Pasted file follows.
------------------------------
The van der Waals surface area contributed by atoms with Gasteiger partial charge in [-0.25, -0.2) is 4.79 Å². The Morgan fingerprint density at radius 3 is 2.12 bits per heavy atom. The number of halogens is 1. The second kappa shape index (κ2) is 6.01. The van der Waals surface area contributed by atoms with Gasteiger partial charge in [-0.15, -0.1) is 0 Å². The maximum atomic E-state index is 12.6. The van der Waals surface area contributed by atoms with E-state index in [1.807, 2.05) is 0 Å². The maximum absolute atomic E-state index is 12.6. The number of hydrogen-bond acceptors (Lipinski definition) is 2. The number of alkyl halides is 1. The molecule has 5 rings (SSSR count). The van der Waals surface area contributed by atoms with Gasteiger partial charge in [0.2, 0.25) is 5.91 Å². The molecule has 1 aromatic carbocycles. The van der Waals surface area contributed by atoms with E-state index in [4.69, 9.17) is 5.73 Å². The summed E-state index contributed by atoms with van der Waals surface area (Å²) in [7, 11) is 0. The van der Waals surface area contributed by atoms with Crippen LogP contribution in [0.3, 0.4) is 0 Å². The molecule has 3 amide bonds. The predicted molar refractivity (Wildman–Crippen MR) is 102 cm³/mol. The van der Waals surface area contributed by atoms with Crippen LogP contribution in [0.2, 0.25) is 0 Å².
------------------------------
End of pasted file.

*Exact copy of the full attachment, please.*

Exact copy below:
The van der Waals surface area contributed by atoms with Gasteiger partial charge in [-0.25, -0.2) is 4.79 Å². The Morgan fingerprint density at radius 3 is 2.12 bits per heavy atom. The number of halogens is 1. The second kappa shape index (κ2) is 6.01. The van der Waals surface area contributed by atoms with Gasteiger partial charge in [-0.15, -0.1) is 0 Å². The maximum atomic E-state index is 12.6. The van der Waals surface area contributed by atoms with E-state index in [1.807, 2.05) is 0 Å². The maximum absolute atomic E-state index is 12.6. The number of hydrogen-bond acceptors (Lipinski definition) is 2. The number of alkyl halides is 1. The molecule has 5 rings (SSSR count). The van der Waals surface area contributed by atoms with Gasteiger partial charge in [0.2, 0.25) is 5.91 Å². The molecule has 1 aromatic carbocycles. The van der Waals surface area contributed by atoms with E-state index in [4.69, 9.17) is 5.73 Å². The summed E-state index contributed by atoms with van der Waals surface area (Å²) in [7, 11) is 0. The van der Waals surface area contributed by atoms with Crippen LogP contribution in [0.3, 0.4) is 0 Å². The molecule has 3 amide bonds. The predicted molar refractivity (Wildman–Crippen MR) is 102 cm³/mol. The van der Waals surface area contributed by atoms with Crippen LogP contribution in [0.2, 0.25) is 0 Å².